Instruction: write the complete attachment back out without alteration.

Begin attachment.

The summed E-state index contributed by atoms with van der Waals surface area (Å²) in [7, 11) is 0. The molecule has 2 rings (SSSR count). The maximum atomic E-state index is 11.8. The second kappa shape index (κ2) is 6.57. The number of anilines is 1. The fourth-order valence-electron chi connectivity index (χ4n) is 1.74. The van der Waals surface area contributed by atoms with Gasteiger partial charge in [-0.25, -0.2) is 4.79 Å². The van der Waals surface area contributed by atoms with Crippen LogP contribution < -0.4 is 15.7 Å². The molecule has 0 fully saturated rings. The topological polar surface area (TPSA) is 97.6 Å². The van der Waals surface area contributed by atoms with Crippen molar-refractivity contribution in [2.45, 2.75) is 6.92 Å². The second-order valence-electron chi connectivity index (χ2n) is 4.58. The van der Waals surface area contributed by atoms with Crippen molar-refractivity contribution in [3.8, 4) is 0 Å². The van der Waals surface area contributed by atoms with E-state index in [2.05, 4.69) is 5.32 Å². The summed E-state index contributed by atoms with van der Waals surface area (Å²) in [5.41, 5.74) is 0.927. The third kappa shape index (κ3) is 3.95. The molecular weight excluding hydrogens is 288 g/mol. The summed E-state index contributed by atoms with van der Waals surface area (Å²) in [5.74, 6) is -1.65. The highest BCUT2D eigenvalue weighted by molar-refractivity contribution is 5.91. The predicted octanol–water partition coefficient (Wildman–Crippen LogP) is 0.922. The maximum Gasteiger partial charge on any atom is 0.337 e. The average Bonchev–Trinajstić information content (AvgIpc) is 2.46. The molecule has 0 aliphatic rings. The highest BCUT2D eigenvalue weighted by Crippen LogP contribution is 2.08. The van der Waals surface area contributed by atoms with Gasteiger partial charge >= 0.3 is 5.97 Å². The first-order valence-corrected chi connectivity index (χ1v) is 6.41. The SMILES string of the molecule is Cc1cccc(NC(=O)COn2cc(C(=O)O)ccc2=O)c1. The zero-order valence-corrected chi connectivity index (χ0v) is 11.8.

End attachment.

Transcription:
The summed E-state index contributed by atoms with van der Waals surface area (Å²) in [7, 11) is 0. The molecule has 2 rings (SSSR count). The maximum atomic E-state index is 11.8. The second kappa shape index (κ2) is 6.57. The number of anilines is 1. The fourth-order valence-electron chi connectivity index (χ4n) is 1.74. The van der Waals surface area contributed by atoms with Gasteiger partial charge in [-0.25, -0.2) is 4.79 Å². The van der Waals surface area contributed by atoms with Crippen LogP contribution < -0.4 is 15.7 Å². The molecule has 0 fully saturated rings. The topological polar surface area (TPSA) is 97.6 Å². The van der Waals surface area contributed by atoms with Crippen molar-refractivity contribution in [2.45, 2.75) is 6.92 Å². The second-order valence-electron chi connectivity index (χ2n) is 4.58. The van der Waals surface area contributed by atoms with Crippen molar-refractivity contribution in [3.8, 4) is 0 Å². The van der Waals surface area contributed by atoms with E-state index in [2.05, 4.69) is 5.32 Å². The summed E-state index contributed by atoms with van der Waals surface area (Å²) in [5.41, 5.74) is 0.927. The third kappa shape index (κ3) is 3.95. The molecular weight excluding hydrogens is 288 g/mol. The summed E-state index contributed by atoms with van der Waals surface area (Å²) in [5.74, 6) is -1.65. The highest BCUT2D eigenvalue weighted by molar-refractivity contribution is 5.91. The predicted octanol–water partition coefficient (Wildman–Crippen LogP) is 0.922. The maximum Gasteiger partial charge on any atom is 0.337 e. The average Bonchev–Trinajstić information content (AvgIpc) is 2.46. The molecule has 0 aliphatic rings. The highest BCUT2D eigenvalue weighted by Crippen LogP contribution is 2.08. The van der Waals surface area contributed by atoms with Gasteiger partial charge >= 0.3 is 5.97 Å². The first-order valence-corrected chi connectivity index (χ1v) is 6.41. The SMILES string of the molecule is Cc1cccc(NC(=O)COn2cc(C(=O)O)ccc2=O)c1. The zero-order valence-corrected chi connectivity index (χ0v) is 11.8.